xmllmx xmllmx - 1 month ago 10
C Question

Why don't the C or C++ standards explicitly define char as signed or unsigned?

int main()
{
char c = 0xff;
bool b = 0xff == c;
// Under most C/C++ compilers' default options, b is FALSE!!!
}


Neither the C or C++ standard specify char as signed or unsigned, it is implementation-defined.

Why does the C/C++ standard not explicitly define char as signed or unsigned for avoiding dangerous misuses like the above code?

Answer

Historical reasons, mostly.

Expressions of type char are promoted to int in most contexts (because a lot of CPUs don't have 8-bit arithmetic operations). On some systems, sign extension is the most efficient way to do this, which argues for making plain char signed.

On the other hand, the EBCDIC character set has basic characters with the high-order bit set (i.e., characters with values of 128 or greater); on EBCDIC platforms, char pretty much has to be unsigned.

The ANSI C Rationale (for the 1989 standard) doesn't have a lot to say on the subject; section 3.1.2.5 says:

Three types of char are specified: signed, plain, and unsigned. A plain char may be represented as either signed or unsigned, depending upon the implementation, as in prior practice. The type signed char was introduced to make available a one-byte signed integer type on those systems which implement plain char as unsigned. For reasons of symmetry, the keyword signed is allowed as part of the type name of other integral types.

Going back even further, an early version of the C Reference Manual from 1975 says:

A char object may be used anywhere an int may be. In all cases the char is converted to an int by propagating its sign through the upper 8 bits of the resultant integer. This is consistent with the two’s complement representation used for both characters and integers. (However, the sign-propagation feature disappears in other implementations.)

This description is more implementation-specific than what we see in later documents, but it does acknowledge that char may be either signed or unsigned. On the "other implementations" on which "the sign-propagation disappears", the promotion of a char object to int would have zero-extended the 8-bit representation, essentially treating it as an 8-bit unsigned quantity. (The language didn't yet have the signed or unsigned keyword.)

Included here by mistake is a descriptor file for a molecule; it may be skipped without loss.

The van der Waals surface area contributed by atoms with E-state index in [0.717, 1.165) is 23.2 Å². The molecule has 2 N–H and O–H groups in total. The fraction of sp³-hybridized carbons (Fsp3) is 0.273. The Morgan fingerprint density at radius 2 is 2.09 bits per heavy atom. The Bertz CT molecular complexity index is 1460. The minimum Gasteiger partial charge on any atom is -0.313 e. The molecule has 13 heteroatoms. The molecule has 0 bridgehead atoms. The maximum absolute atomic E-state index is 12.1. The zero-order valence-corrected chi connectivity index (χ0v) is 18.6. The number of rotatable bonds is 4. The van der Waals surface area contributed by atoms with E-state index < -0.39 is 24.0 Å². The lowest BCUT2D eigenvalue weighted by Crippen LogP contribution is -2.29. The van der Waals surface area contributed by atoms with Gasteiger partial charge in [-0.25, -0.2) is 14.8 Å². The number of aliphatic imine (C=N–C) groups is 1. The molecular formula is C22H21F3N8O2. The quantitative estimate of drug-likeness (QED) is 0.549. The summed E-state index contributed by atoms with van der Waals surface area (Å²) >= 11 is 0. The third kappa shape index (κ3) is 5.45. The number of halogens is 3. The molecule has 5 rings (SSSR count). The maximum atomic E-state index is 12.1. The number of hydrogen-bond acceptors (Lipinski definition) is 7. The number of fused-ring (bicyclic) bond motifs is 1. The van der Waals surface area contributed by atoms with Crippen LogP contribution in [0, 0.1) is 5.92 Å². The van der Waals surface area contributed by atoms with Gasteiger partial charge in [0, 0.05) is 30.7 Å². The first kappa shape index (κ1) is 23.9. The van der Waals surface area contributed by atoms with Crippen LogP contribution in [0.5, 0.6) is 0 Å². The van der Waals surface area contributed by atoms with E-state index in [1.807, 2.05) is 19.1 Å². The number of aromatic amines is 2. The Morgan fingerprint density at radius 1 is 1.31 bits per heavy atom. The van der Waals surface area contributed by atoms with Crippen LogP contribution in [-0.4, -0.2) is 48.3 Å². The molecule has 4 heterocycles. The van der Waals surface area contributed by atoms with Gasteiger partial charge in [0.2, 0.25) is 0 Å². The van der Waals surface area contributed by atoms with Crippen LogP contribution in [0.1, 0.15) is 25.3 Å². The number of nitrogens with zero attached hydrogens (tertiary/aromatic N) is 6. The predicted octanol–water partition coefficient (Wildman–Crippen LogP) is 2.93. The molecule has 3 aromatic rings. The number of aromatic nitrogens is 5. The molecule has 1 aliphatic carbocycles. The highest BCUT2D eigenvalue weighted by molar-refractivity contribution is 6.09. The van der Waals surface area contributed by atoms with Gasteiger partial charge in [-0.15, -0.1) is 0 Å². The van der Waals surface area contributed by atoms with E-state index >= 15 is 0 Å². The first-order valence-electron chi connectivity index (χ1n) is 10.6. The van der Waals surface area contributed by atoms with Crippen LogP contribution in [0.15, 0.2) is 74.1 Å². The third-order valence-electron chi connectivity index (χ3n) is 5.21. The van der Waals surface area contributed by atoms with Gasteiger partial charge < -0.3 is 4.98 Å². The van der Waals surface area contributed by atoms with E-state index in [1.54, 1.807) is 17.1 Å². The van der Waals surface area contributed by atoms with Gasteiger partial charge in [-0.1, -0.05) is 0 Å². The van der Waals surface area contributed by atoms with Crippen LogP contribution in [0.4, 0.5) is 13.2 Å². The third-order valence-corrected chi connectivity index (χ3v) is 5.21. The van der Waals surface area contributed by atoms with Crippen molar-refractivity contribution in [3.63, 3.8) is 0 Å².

C's immediate predecessor was a language called B. B was a typeless language, so the question of char being signed or unsigned did not apply. For more information about the early history of C, see the late Dennis Ritchie's home page, now moved here.

As for what's happening in your code (applying modern C rules):

char c = 0xff;
bool b = 0xff == c;

If plain char is unsigned, then the initialization of c sets it to (char)0xff, which compares equal to 0xff in the second line. But if plain char is signed, then 0xff (an expression of type int) is converted to char -- but since 0xff exceeds CHAR_MAX (assuming CHAR_BIT==8), the result is implementation-defined. In most implementations, the result is -1. In the comparison 0xff == c, both operands are converted to int, making it equivalent to 0xff == -1, or 255 == -1, which is of course false.

Another important thing to note is that unsigned char, signed char, and (plain) char are three distinct types. char has the same representation as either unsigned char or signed char; it's implementation-defined which one it is. (On the other hand, signed int and int are two names for the same type; unsigned int is a distinct type. (Except that, just to add to the frivolity, it's implementation-defined whether a bit field declared as plain int is signed or unsigned.))

Yes, it's all a bit of a mess, and I'm sure it would have be defined differently if C were being designed from scratch today. But each revision of the C language has had to avoid breaking (too much) existing code, and to a lesser extent existing implementations.